Pretty soon, this city in Oregon is going to come to terms with the likelihood that the city is going to have natural gas likely banned in new residential construction. Of course, what could be at stake but a specific ordinance that had been approved by the city council of Eugene? It’s relatively controversial as it’s only one of many gas bans that have been popping up nationwide.
Of course, it becomes necessary as city staffers and activists are certain to lobby for it’s natural gas infrastructure, in order to reduce the greenhouse gas emissions in buildings.
Eugene Residents for Energy Choice had been submitting beyond 12,000 signatures early on in the month in order to raise the ordinance for a citywide vote, while the group had been funded by NW Natural, also known as the largest investor-owned gas utility. Of course, the Lane County Clerk’s Office has been verifying the signatures.
The Eugene City Recorder has the opportunity to certify the petition by May or November.
Such a ballot measure could potentially stop the ordinance, which in itself was supposed to take effect for building permits that had been submitted on or after June 30th. Should voters deny it, the ballot measure may have to be stopped all at once.
When looking into the ordinance, it actually stops natural gas piping, as well as fuel oil piping or even any other fossil fuel piping that can be found in new homes, or manufactured dwellings.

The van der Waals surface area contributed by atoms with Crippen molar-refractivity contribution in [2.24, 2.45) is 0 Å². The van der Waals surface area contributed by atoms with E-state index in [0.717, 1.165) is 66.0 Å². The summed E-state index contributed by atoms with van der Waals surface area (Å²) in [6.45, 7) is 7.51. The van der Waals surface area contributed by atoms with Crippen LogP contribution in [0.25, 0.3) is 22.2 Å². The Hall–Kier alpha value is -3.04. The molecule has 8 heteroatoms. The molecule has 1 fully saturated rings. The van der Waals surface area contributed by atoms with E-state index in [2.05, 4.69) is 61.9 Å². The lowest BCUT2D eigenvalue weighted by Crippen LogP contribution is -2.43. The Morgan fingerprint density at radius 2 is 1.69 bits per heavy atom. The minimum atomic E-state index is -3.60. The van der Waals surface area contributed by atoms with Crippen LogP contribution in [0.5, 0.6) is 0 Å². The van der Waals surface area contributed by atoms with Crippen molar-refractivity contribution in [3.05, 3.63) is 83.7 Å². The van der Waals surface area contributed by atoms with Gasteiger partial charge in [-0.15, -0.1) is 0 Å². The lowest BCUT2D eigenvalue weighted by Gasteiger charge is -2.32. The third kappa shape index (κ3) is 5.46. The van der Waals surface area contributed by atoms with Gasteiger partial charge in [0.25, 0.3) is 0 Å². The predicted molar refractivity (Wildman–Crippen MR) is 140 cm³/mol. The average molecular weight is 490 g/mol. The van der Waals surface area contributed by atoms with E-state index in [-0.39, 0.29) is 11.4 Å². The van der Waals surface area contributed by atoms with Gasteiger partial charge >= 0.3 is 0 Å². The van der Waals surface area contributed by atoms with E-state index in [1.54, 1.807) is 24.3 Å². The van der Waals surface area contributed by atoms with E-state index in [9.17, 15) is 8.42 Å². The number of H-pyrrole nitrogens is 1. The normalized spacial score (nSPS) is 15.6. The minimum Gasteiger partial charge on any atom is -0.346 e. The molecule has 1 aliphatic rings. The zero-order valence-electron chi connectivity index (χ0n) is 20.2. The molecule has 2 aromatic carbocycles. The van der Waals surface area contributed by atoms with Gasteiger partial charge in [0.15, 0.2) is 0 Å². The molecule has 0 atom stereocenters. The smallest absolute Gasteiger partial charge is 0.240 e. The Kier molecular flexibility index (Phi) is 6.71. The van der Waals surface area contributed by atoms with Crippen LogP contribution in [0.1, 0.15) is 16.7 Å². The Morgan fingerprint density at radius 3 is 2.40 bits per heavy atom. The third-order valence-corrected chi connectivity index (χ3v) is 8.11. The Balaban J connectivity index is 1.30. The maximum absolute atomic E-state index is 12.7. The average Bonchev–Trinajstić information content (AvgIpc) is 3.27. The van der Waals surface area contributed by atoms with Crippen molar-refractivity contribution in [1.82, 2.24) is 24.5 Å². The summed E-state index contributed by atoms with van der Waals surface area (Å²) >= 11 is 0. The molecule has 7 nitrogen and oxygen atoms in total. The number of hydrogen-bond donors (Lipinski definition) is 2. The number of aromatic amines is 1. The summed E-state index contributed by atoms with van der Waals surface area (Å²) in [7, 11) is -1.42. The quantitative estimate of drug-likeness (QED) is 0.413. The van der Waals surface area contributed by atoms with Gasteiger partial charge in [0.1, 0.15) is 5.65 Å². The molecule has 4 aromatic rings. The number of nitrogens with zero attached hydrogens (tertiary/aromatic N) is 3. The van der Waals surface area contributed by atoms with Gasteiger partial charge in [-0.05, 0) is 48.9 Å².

NW Natural had been spending beyond $954,000 on the signature-gathering effort. Of course, the utility has long since been aggressive in fighting the electrification measures in Oregon.
Surely, Eugene voters are thinking that they’ll have a say on the Ordinance because well, they feel entitled to it. According to a poll, about 70% of Eugene residents had been opposed to the gas ban. Plus, besides Eugene, there have been other cities that were showing off their excitement in getting rid of natural gas in order to address climate change. This all goes to show that you sincerely have to watch out in your communities and see what they support. Otherwise, natural gas can very likely be a major problem in your community. And furthermore, therein exists the fear that if you do not participate in local elections and politics. It’s all a matter of being an active voice in the conversation.
All that said, if electric vehicles and artificial intelligence is here to stay, it doesn’t surprise me that natural gas is getting the boot.